Texas hanged a former police officer who paid two persons to murder his wife over 30 years ago during a contentious divorce. Robert Fratta, 65, was pronounced dead at the Huntsville State Penitentiary on Tuesday at 7:49 p.m. after receiving a lethal injection. Fratta, a former suburban Houston police officer, was convicted of murder-for-hire after prosecutors claimed he recruited an intermediary, Joseph Prystash, to hire the gunman, Howard Guidry. Farah Fratta, 33, died in November 1994 after being shot twice in the head inside her garage in Atascocita, Texas.
Who is Robert Fratta?
Robert Fratta, 65, was executed by lethal injection at the state jail in Huntsville for the fatal shooting of his wife, Farah, in November 1994. He died at 7:49 p.m., just 24 minutes after the strong sedative pentobarbital began running into his arms. Fratta’s spiritual adviser, Barry Brown, prayed over him for roughly three minutes before the execution began. He was tied to the death chamber gurney with intravenous needles in each arm. Brown, with his prayer book next to Fratta’s head and his right palm resting on Fratta’s right hand, asks for prayers for “broken hearts… for persons who grieved and those who will grieve in the days ahead.” “Be merciful to Bobby,” he prayed.
Prosecutors allege that Fratta orchestrated the murder-for-hire scheme, in which a middleman, Joseph, hired the gunman, Howard Guidry. Guidry shot Farah Fratta, 33, twice in the head in her garage in the Houston neighborhood of Atascocita. Robert Fratta, a Missouri City public safety officer, had long maintained his innocence. The sentence was postponed for less than an hour as the final flurry of final-day appeals was heard by the US Supreme Court, Texas’ highest courts, and the Texas Court of Criminal Appeals. Fratta’s attorneys unsuccessfully argued that prosecutors withheld evidence suggesting a trial witness had been hypnotized by investigators, causing her to revise her initial recollection of seeing two men at the murder scene.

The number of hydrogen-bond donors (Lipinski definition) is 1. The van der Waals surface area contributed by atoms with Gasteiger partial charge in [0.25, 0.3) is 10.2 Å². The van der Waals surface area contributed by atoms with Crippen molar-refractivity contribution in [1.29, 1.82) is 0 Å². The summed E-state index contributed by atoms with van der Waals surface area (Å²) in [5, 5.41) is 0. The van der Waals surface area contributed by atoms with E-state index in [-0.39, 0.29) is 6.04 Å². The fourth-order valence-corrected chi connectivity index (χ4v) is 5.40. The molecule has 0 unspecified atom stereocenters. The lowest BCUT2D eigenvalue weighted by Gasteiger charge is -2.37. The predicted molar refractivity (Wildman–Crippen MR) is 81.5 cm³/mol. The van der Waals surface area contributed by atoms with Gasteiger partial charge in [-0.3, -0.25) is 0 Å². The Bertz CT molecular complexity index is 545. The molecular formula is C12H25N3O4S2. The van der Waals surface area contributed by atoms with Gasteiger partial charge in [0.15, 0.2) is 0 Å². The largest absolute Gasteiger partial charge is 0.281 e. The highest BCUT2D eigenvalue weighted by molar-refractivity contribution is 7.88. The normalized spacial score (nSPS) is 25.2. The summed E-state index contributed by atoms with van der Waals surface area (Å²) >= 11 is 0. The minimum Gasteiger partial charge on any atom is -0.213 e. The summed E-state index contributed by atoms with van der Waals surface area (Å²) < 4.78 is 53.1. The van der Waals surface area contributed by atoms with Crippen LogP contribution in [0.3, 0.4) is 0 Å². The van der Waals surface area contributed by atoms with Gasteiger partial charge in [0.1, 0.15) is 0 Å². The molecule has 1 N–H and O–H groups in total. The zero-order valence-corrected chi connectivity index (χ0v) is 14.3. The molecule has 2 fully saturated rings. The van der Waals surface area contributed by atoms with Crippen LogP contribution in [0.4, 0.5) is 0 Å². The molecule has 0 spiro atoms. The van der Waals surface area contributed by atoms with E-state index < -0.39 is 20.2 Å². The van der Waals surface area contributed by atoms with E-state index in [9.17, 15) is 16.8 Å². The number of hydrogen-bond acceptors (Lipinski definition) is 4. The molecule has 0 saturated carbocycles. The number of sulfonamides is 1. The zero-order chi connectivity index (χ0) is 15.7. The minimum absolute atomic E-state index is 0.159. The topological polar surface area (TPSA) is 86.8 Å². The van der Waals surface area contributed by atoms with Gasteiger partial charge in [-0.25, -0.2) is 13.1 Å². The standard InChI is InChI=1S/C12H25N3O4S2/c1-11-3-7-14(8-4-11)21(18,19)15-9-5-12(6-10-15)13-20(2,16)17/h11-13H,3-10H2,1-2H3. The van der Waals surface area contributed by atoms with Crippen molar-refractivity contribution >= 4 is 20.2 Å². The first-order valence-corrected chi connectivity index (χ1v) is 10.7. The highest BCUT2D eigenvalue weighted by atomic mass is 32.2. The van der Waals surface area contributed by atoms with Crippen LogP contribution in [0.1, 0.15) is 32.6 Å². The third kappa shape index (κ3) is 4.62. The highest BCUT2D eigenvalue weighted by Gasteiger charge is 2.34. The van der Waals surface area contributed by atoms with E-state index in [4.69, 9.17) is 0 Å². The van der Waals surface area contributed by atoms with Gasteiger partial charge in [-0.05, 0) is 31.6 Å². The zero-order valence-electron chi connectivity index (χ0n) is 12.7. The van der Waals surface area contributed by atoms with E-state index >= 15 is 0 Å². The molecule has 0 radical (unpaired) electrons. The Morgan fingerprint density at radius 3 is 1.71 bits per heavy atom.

What do the Prosecutors Say?
According to court records, Fratta regularly voiced his wish to see his wife killed and asked many acquaintances if they knew anybody who would kill her, telling one friend, “I’ll simply kill her, and I’ll serve my time, and when I get out,” according to prosecutors. Prystash and Guidry were both sentenced to death for the murder. Fratta was one of four s death row inmates who filed a lawsuit to prevent the state’s prison system from utilising expired and hazardous execution medications. That action was also dismissed late Tuesday. Previously, the Supreme Court and lower courts rejected appeals from Fratta’s lawyers seeking to investigate accusations that inadequate evidence and erroneous jury instructions were used to condemn him.
Robert Fratta Sentenced to Prison:
Fratta was condemned to death for the first time in 1996, but his conviction was overturned by a federal judge who found that confessions from his co-conspirators should not have been accepted as evidence. The judge added in the same finding that “trial evidence revealed Fratta to be egocentric, sexist, and cruel, with a callous wish to murder his wife.”